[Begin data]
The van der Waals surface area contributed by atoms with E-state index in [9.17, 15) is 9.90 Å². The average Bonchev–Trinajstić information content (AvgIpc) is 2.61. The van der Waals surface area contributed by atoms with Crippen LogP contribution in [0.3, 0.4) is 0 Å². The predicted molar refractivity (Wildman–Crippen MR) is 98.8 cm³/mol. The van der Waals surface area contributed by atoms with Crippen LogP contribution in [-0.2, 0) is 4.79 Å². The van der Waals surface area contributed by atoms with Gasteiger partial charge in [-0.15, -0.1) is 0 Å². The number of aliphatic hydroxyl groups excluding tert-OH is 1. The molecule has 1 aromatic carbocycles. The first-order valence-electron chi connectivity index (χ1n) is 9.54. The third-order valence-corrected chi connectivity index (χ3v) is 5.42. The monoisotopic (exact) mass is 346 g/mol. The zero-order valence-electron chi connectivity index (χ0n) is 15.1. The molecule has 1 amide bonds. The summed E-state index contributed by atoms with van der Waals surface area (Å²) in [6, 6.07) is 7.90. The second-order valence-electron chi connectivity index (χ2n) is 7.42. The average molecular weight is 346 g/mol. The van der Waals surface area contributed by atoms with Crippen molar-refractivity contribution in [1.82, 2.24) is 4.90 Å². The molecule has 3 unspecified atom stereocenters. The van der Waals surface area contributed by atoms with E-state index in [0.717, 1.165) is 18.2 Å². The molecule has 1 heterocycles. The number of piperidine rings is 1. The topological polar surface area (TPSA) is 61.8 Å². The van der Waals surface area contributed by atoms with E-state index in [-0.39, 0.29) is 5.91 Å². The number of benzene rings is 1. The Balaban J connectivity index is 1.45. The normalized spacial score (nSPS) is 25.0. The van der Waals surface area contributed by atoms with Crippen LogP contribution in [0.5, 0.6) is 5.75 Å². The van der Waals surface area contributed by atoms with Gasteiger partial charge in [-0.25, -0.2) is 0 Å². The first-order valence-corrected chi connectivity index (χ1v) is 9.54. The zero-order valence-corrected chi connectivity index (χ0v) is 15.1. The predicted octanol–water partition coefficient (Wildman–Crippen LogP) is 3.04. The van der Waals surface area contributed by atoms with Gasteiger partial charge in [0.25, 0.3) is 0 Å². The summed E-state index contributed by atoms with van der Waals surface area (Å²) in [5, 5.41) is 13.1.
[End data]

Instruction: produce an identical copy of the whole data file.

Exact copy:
The van der Waals surface area contributed by atoms with E-state index in [9.17, 15) is 9.90 Å². The average Bonchev–Trinajstić information content (AvgIpc) is 2.61. The van der Waals surface area contributed by atoms with Crippen LogP contribution in [0.3, 0.4) is 0 Å². The predicted molar refractivity (Wildman–Crippen MR) is 98.8 cm³/mol. The van der Waals surface area contributed by atoms with Crippen LogP contribution in [-0.2, 0) is 4.79 Å². The van der Waals surface area contributed by atoms with Gasteiger partial charge in [-0.15, -0.1) is 0 Å². The number of aliphatic hydroxyl groups excluding tert-OH is 1. The molecule has 1 aromatic carbocycles. The first-order valence-electron chi connectivity index (χ1n) is 9.54. The third-order valence-corrected chi connectivity index (χ3v) is 5.42. The monoisotopic (exact) mass is 346 g/mol. The zero-order valence-electron chi connectivity index (χ0n) is 15.1. The molecule has 1 amide bonds. The summed E-state index contributed by atoms with van der Waals surface area (Å²) in [6, 6.07) is 7.90. The second-order valence-electron chi connectivity index (χ2n) is 7.42. The average molecular weight is 346 g/mol. The van der Waals surface area contributed by atoms with Crippen molar-refractivity contribution in [1.82, 2.24) is 4.90 Å². The molecule has 3 unspecified atom stereocenters. The van der Waals surface area contributed by atoms with E-state index in [0.717, 1.165) is 18.2 Å². The molecule has 1 heterocycles. The number of piperidine rings is 1. The topological polar surface area (TPSA) is 61.8 Å². The van der Waals surface area contributed by atoms with E-state index in [-0.39, 0.29) is 5.91 Å². The number of benzene rings is 1. The Balaban J connectivity index is 1.45. The normalized spacial score (nSPS) is 25.0. The van der Waals surface area contributed by atoms with Crippen LogP contribution in [0.5, 0.6) is 5.75 Å². The van der Waals surface area contributed by atoms with Gasteiger partial charge in [-0.25, -0.2) is 0 Å². The first-order valence-corrected chi connectivity index (χ1v) is 9.54. The zero-order valence-corrected chi connectivity index (χ0v) is 15.1. The predicted octanol–water partition coefficient (Wildman–Crippen LogP) is 3.04. The van der Waals surface area contributed by atoms with Gasteiger partial charge in [0.25, 0.3) is 0 Å². The summed E-state index contributed by atoms with van der Waals surface area (Å²) in [5, 5.41) is 13.1.